dd if=/dev/hda | nc 192.168.1.2 6677

This command assumes that the IP address of Computer02 is 192.168.1.2. By running this command you will be copying the input file /dev/hda (if=/dev/hda) from Computer01 to C:\diskimage.img on Computer02 using netcat (nc).

  1. Finally, after the copy has finished you can run md5sum on Computer02 against the C:\diskimage.img file on Computer02 and compare this to the md5sum taken earlier to verify the copies are identical.

Example 2 – A Local Copy to a USB Storage Device

In this example you will need only the Target PC and a USB storage device large enough to hold the image.

  1. Insert the Linux boot disk into the computer and boot the system into Linux.
  2. Connect the USB storage device, if this doesn’t automatically mount it will require mounting. In my examples below I will assume it is /dev/sdb1 and has been mounted as /media/USB.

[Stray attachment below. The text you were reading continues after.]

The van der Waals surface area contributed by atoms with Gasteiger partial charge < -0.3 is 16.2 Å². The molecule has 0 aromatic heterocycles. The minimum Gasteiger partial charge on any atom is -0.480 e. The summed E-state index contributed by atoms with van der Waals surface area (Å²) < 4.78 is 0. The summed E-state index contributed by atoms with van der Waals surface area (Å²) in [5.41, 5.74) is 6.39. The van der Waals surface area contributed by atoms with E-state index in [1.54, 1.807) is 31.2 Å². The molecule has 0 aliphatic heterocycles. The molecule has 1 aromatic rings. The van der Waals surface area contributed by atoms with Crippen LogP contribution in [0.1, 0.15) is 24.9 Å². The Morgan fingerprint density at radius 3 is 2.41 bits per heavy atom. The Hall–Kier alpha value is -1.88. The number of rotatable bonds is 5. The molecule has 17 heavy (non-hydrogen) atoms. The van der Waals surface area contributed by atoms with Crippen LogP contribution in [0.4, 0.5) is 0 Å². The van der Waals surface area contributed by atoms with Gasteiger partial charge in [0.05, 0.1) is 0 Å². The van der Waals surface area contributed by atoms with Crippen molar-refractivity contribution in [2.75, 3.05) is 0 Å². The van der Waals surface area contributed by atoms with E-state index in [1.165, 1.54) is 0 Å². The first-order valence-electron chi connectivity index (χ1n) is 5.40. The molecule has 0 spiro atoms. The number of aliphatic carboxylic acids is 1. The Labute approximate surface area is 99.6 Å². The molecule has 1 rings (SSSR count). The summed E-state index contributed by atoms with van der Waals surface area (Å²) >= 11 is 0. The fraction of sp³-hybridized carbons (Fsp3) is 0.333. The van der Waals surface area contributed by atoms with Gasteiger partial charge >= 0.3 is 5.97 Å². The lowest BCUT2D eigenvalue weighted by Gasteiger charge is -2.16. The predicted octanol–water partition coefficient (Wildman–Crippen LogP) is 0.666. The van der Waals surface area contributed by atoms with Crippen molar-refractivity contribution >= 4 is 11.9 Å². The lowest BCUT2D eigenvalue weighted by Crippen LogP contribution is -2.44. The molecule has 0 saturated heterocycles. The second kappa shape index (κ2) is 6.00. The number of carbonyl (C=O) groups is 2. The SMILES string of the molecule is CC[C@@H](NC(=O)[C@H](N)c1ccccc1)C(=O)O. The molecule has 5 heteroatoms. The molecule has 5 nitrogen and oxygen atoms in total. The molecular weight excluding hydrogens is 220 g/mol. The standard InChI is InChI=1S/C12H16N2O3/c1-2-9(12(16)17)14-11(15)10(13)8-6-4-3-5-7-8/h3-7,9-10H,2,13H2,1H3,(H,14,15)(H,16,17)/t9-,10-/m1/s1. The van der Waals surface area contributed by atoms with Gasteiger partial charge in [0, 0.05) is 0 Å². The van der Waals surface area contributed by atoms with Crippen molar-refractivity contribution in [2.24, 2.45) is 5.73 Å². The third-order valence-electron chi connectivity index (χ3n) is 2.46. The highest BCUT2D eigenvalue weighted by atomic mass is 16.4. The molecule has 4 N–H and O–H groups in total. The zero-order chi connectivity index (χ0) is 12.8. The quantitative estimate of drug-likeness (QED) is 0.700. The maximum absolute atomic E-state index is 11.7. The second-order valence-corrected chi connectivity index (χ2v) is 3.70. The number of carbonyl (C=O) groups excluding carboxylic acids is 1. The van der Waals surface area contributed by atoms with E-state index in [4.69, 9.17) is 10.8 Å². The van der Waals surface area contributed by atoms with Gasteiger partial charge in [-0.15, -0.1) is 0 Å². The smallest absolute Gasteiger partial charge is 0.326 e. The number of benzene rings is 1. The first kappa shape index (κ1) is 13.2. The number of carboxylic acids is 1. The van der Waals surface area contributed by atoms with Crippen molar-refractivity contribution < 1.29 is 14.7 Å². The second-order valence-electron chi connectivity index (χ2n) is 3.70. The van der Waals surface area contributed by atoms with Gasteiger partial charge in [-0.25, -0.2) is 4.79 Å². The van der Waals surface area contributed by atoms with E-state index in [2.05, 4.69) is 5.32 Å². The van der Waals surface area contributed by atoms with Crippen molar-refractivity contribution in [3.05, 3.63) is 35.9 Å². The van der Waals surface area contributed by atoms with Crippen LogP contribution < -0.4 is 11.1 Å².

1. Locate the disk you want to copy in the /dev directory, in my examples the hard disk will be called hda yours maybe something similar.
  1. Using the command md5sum /dev/hda >/mount/USB/diskimage_md5hash.txt create a MD5 hash of the drive on the mounted USB device so you can test this against the copied file to verify the integrity.
  1. Run the following command:

dd if=/dev/hda of=/media/usb/diskimage.img

This will copy the disk as a file onto the USB storage device as diskimage.img.

  1. Create another md5 hash of the image on the storage device and compare to the original to verify the integrity of the copy.

The result of both of the examples above is a forensically sound image of the hard disk.

Advanced Usage of dd for Imaging

Whilst using the methods above you may come across issues. For example, if the PC cannot read some of the sectors of the drive you are copying, or if the file needs splitting to fit onto CD’s. Or if the image needs slitting to fit on a device that is FAT32 and requires files to be smaller than 2GB.

Copying an image from a disk with bad sectors

When imaging a drive that is starting to have some bad sectors the command below can be used.